“There is no Judaism without Halacha (religious law), which is what it means, literally – going on, proceeding to impose itself on this world that is evil so long as it is not good, Repaired. The Jewish Reformers of the past century, whose name you (Ben Gal is addressing the Israeli Reform Youth Movement) wish to bear while distancing yourselves from their failure, made a dire mistake; their mistake was trying to make Halacha accomodate reality. Making Halacha fit with reality is like canceling Halacha, and bringing an end to Judaism; for Judaism is the negation of reality, or at least it’s adaptation, by way of the Halacha, to what is desirable. We should not be surprised at the existence of evil; rather we should be surprised at our successes, limited as they are – in creating good. To do this, we must cling to the eternal faith, and be prepared to change Halacha not in order to make it fit reality, but in opposition to it.”

So the Reform project indeed seems to be at complete odds with the concept of Tikkun Olam that is the essence of Judaism.
I do like one aspect of Reform Judaism, and that is the freedom, and even the responsibility, that Reform Judaism places on the individual believer to find his or her own way in the tradition, in forming a personal relationship with God, a freedom that is severely lacking in orthodox Judaism. Still, there is a limit to how far the individual can stray from the collective before disconnecting himself , and it seems to me that the Reform Movement has done just that.
Perhaps all of this would not be enough to keep me away from Reform Judasim, but, regrettably, Reform Judaism in it’s Israeli version resembles a political party, not a movement that can emancipate secular Israeli Jews, who find themselves, once again, mixing politics with personal belief. The Reform Movement in Israel has an unfortunate hand in many different political pies, mostly radical left ones, which means that going to a Reform synagogue is no less a political act then going to an orthodox synagogue, and even more so - going to Reform shul is like going to a political meeting at Meretz headquarters, a political identification that most orthodox synagogues have the sense to avoid.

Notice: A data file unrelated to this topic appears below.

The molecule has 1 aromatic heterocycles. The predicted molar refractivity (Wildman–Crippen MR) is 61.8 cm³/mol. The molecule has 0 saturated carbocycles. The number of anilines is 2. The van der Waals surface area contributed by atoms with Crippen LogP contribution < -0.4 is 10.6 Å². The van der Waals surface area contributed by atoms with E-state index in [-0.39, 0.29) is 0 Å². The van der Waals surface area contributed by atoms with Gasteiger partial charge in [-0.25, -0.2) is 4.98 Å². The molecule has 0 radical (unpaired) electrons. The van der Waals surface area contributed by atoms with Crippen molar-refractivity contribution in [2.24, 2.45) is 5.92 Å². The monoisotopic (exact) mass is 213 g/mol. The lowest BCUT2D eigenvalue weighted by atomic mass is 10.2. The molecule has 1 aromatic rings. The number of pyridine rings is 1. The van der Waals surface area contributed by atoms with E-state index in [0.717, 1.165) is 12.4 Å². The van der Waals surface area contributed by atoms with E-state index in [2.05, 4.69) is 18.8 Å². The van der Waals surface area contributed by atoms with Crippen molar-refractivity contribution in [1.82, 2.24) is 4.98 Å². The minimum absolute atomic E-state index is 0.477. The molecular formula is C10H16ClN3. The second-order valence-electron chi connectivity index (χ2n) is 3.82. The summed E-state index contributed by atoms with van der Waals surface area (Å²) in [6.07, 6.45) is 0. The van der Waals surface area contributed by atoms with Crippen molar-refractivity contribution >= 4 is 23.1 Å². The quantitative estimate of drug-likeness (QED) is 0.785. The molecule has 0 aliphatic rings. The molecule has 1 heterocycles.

I cannot imagine a worse mistake for the Reform Movement then the one they are consistently committing – combining religion with politics. If there is something I am sick of it is this, and I do not see the advantage of replacing the orthodox religious state institutions, and orthodox political parties and agendas with Reform ones – I want both of them out of politics, the sooner the better. Really, is there a worse form of idolatry than religious political parties?
Religious people can take part in all walks of life, but turning their personal belief into a political platform means just one thing – they do not actually believe in God – they just want to replace Him with The Party. So, sadly, I say no to Reform Judaism.

Negation is fun, up to a point, but I still have to decide what to do. What I would really like is to fully understand Jewish tradition - not the technicalities, although I want to learn them too - but what I am really looking for is the underlying spiritual meanings of the traditions and rituals, which are my heritage. I am sure that if I am able to reach that deep level, where the soul meets the spirit of God, and they understand each other, than I will be able to regain that innocence that Ben-Gal claims cannot be recovered, I will be able to respect and perhaps even live the Jewish tradition without feeling foolishly out of place, a stranger in my own house, because everything will have meaning for me, a spiritual meaning that is relevant to the spiritual condition of modern man.